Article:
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Posted Mar 22, 2004

MDX in Analysis Services: Named Sets in MDX: An Introduction - Page 4

By William Pearson

Dynamic Named Set

As we stated earlier, named sets can be defined as either static or dynamic. A dynamic named set typically contains a relative function that gives it "context sensitivity;" We see this syntactical muscle flexed most often within the Time dimension, because MDX provides many relative functions that, while not limited to the Time dimension, are used more there than elsewhere. (For a hands-on review of these Time-friendly relative functions, see MDX Time Series Functions, Part I: PeriodsToDate() and Kindred Functions, Part II: The OpeningPeriod () and ClosingPeriod() Functions, and Part III: The LastPeriods() and ParallelPeriod() Functions.)

To practice with a dynamic named set, we will assume the following scenario: Our next business requirement arrives in the form of a request from information consumers in operational management, whose data is contained in the Warehouse cube. They want us to provide a list of the least performing Warehouses in Year 1998. It is late in the year, and most of the preliminary numbers have come in from the Warehouse locations. "Lowest performing" is defined in the context of Warehouse Profits, a measure that is stored in the Warehouse cube.

We decide to create the query with a dynamic named set, composed of the BottomCount() function, which meets our needs to a tee. The dynamic nature of the query, too, fits the business requirement not only in meeting the specified need, but also in the fact that it meets the situational reality of likely change: operational management will no doubt want final numbers that cannot be ascertained until after fiscal year end, coupled with the book-closing rituals so sacred to accountants. But we can be proactive and exceed expectations by providing a "flash" report as numbers roll in, or, at the very least, an early "peek," so that management can begin rehearsing those ominous phone calls that will go out after closing. Moreover, we can follow up with a "final" dataset after the fact, and hand management solidified numbers to support their bludgeoning efforts.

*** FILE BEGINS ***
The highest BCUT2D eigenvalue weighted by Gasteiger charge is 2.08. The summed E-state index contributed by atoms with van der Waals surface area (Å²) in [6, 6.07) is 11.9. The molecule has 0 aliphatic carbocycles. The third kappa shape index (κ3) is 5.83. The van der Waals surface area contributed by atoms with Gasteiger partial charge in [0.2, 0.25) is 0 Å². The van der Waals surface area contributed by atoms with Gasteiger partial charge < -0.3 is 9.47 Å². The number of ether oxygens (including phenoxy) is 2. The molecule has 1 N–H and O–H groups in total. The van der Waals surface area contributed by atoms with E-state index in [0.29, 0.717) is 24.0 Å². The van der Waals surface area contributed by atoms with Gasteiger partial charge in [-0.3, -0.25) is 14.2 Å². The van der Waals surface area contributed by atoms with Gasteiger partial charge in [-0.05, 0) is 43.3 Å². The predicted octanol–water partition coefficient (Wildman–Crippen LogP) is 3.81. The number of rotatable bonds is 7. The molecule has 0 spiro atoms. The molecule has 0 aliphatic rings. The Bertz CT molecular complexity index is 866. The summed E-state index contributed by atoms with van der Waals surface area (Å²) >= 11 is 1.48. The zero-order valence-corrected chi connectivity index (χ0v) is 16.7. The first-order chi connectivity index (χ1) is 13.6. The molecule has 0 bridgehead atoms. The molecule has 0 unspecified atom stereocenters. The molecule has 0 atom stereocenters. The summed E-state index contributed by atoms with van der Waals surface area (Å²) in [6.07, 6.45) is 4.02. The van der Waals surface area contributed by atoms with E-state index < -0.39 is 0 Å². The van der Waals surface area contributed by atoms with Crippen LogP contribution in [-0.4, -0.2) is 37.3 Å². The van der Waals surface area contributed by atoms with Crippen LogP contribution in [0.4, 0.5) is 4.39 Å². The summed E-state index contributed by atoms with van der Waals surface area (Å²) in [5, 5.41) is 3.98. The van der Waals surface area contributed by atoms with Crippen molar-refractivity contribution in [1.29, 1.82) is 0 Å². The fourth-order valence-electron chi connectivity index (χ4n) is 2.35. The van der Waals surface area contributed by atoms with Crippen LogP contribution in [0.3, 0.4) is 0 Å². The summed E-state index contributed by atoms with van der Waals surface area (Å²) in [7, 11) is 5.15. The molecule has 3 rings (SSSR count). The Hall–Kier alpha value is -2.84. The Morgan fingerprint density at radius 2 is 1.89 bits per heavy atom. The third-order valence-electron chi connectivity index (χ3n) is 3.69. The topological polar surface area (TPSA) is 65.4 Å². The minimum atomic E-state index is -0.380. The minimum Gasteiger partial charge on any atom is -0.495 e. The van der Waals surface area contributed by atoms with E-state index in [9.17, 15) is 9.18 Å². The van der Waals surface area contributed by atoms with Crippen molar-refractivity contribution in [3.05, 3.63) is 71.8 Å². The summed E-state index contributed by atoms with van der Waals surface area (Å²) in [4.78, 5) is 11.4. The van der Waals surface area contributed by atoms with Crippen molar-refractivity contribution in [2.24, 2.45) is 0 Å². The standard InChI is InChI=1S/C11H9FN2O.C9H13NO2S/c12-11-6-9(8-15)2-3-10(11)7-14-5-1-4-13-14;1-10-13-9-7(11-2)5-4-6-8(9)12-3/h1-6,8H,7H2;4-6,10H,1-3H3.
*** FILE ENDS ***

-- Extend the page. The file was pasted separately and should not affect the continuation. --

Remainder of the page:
For purposes of our next example, we will shift the Sample Application to the Warehouse cube.

1.  Select the Warehouse cube in the Cube drop-down list box.

2.  Select File --> New from the main menu to begin a new query.

Let's add a query that includes the creation of a dynamic named set, again via the WITH clause.

3.  Create the following new query:

-- MXAS13-2  Dynamic Named Set
    SET [Low Performers]
    'BOTTOMCOUNT([Warehouse].[Warehouse Name].MEMBERS, 10, 
        [Measures].[Warehouse Profit])'
    {[Measures].[Warehouse Profit]} ON COLUMNS,
        {[Low Performers]} ON ROWS

4.  Execute the query using the Run Query button.

The results dataset appears as shown in Illustration 6.

Illustration 6: Results Dataset - Dynamic Named Set

5.  Save the query as MXAS13-2.

And so we can see how named sets are enhanced through the use of the "relative" MDX functions; dynamic calculated members rely upon these powerful functions to deliver context-sensitive results that change to meet the conditions within the underlying data.

Summary and Conclusion ...

In this article, we have introduced named sets in MDX queries, focusing on their creation through use of the WITH clause, to allow us to gain an understanding of the general capabilities of static and dynamic named sets. We introduced the concepts behind named sets, then examined the MDX syntax required to create them, as well as to specify them for presentation in our results.

We discussed the nature of static and dynamic named sets, and then activated what we had learned through an illustrative practice example for each of the two types, based upon hypothetical business needs we might encounter in the real world. We constructed each query in a practical manner, then discussed the results we obtained in each, to illustrate the value that named sets can offer us.

We will return to named sets many times as our series advances, using them to illustrate more advanced concepts, as well as diverse and robust solutions to common needs that exist within the world of business analysis.

» See All Articles by Columnist William E. Pearson, III

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